"CAN'T I BE an ordinary, unexceptional psychic,"asks Deirdre Gage, the narrator of this utterly arresting novel, "making up the whole thing and watching soap operas in the meantime?"
Not a chance.
We knew it right from the start, when Deirdre spots a steamy "REMEMBER ME" on her bathroom mirror. It's a message from her brother, seven years dead.
But Deirdre has been remembering Robert ("thin as an eel . . . so silky and beautiful"). That's her problem. "The body is only the delicate pillowcase of the soul in the great bed of the Universe," Deirdre tells herself. Alas, "The great single bed."
Enter her next client, Brandon Severr, who proves a good reason for Robert's reminder. We are so drawn into Deirdre's quietly quirky frame of reference that we see at once, as Robert's ghost did, the sexual threat that Severr poses.
On the other hand, were we to blink, we'd be back in our own world, where Severr, complete with his obsession with Yukio Mishima and ritual suicide, is but a California caricature.
Thing is, we don't blink. The author holds us, through Deirdre, in a tender and difficult balance. Scenes that might have been farcical have, instead, a comedic elegance. In ballet class, for instance, an unseen Robert partners Deirdre:
"Around my waist the celestial cummerbund takes over. My body is the helium balloon that the small child lets go of, the surprise of consequence. Who knew that we could drift up and out forever. . . . My toes hit the ground again and Robert releases his hold."
Deirdre's mother, Lana, introduced her to the mysteries which plague and surround her. Deirdre takes us to Lana past ("She always looked so tan and lively, always looked as if she'd just been laughing; her hair was always loose and slightly untidy, as though she'd just come inside from outside where it was wild and lovely and windy, and outside might have been Acapulco or Puerto Vallarta, although she'd never been to either of those places") and Lana present ("She is wearing a Lily Pulitzer resort outfit, pink and green, and her hair is short and frosted, pleasant against the light tan of her skin").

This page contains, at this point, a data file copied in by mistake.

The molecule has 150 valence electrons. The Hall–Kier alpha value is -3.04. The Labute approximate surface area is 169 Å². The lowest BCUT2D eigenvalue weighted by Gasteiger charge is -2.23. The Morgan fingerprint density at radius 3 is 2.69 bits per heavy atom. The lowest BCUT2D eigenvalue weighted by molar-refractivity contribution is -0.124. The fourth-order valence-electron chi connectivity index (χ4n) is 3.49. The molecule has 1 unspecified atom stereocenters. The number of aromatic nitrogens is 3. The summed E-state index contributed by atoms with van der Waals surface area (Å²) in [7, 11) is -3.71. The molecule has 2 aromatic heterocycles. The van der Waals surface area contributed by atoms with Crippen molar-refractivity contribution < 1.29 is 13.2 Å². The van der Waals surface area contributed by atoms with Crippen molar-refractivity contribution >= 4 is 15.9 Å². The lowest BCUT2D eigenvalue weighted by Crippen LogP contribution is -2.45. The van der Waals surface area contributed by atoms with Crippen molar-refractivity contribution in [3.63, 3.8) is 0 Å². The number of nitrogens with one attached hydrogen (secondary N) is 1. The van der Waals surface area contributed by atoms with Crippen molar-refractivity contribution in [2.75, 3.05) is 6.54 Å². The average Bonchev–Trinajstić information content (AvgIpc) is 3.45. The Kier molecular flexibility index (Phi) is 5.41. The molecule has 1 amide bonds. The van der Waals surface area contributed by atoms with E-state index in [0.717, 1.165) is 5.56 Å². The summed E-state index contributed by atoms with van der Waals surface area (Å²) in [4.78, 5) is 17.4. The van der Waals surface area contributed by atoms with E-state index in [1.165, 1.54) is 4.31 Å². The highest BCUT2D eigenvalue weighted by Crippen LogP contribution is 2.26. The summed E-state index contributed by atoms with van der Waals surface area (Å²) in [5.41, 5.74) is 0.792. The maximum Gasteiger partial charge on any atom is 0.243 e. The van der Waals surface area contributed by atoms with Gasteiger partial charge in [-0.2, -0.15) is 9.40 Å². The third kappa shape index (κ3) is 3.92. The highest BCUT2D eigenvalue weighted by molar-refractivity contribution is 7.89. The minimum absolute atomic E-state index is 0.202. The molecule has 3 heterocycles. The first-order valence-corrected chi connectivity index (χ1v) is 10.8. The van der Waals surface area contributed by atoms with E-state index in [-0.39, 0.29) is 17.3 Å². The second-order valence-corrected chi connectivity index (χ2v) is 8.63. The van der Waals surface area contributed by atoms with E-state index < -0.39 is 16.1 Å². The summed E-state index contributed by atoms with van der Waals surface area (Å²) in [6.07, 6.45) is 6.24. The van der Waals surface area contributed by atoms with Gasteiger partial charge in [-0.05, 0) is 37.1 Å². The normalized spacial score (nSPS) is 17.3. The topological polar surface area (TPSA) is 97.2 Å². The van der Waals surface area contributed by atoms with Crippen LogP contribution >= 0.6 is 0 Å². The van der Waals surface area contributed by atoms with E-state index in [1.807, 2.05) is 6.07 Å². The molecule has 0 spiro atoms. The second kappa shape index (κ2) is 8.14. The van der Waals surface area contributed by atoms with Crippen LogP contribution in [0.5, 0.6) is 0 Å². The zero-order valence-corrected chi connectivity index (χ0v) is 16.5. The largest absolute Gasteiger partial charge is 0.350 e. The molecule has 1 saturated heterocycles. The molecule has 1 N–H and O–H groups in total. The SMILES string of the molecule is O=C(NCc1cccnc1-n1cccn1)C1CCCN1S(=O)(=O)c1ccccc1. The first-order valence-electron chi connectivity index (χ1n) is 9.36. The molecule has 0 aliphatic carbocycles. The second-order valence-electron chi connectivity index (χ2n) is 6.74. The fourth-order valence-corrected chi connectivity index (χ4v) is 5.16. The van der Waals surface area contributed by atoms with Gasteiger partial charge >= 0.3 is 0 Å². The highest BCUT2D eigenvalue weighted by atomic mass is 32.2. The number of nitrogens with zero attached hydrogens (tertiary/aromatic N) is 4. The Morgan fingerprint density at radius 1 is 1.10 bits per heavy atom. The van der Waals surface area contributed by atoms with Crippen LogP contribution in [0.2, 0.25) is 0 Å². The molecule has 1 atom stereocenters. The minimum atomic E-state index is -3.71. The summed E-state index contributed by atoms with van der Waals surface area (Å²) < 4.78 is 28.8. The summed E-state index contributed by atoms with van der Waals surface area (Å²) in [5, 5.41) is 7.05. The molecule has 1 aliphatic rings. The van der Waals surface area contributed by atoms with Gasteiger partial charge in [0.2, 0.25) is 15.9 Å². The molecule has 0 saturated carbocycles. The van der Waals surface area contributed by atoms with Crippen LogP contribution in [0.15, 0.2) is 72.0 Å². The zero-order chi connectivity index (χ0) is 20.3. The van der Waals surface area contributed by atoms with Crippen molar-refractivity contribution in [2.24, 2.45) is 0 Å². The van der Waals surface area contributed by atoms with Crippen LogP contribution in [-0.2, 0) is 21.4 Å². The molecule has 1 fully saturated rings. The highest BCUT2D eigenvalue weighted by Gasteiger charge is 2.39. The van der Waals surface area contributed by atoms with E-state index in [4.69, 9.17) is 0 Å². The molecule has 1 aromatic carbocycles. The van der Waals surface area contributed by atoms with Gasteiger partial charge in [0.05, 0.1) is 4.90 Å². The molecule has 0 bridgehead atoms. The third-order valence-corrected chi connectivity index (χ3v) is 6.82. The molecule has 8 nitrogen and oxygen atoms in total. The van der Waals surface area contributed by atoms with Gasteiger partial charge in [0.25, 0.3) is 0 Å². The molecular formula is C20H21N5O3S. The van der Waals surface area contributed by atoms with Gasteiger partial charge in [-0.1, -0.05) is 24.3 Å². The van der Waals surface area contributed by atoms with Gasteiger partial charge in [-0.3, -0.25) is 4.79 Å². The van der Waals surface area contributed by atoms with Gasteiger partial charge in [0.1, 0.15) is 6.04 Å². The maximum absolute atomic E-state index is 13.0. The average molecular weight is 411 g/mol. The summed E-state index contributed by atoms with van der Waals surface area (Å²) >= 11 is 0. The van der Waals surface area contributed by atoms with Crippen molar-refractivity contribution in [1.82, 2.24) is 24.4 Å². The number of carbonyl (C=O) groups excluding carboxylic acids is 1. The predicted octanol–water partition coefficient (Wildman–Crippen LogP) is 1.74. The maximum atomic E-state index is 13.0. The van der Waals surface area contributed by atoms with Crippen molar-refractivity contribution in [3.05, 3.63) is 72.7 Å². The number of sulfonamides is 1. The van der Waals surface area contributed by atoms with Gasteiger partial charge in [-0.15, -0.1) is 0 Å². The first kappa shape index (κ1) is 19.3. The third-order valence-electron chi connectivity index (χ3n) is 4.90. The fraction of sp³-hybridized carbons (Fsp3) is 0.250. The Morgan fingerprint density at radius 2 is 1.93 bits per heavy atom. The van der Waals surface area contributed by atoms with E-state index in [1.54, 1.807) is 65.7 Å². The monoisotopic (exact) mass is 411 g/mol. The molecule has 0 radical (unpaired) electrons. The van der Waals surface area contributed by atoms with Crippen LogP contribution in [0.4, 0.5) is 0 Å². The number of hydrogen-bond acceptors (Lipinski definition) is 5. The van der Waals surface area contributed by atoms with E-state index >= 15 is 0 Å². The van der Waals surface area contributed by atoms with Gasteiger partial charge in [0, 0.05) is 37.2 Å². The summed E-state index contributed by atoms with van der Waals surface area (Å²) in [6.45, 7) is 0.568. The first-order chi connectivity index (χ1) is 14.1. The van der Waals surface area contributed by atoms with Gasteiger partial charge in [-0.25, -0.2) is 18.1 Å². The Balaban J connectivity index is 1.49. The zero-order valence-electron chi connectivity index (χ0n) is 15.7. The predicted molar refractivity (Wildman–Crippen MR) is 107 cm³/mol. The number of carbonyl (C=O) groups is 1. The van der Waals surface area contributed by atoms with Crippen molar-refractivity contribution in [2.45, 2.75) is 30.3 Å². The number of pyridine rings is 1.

In between, we hear of Lana's own flirtation with things otherworldy, progressing from Ouija board to a round of conventions for psychics ("We were on all the mailing lists.") It's no wonder Deirdre winds up, after Robert's death, a scholarship student at the Spiritual Arts Academy in Hermosa Beach.
Near the end of the book, Deirdre is at a Palm Springs resort with Severr, gowned in a kimono. The ceremonial sword and dagger are at the ready. Where else could any of this lead?
Wrong. We get, instead, a snappy and satisfying West Coast close.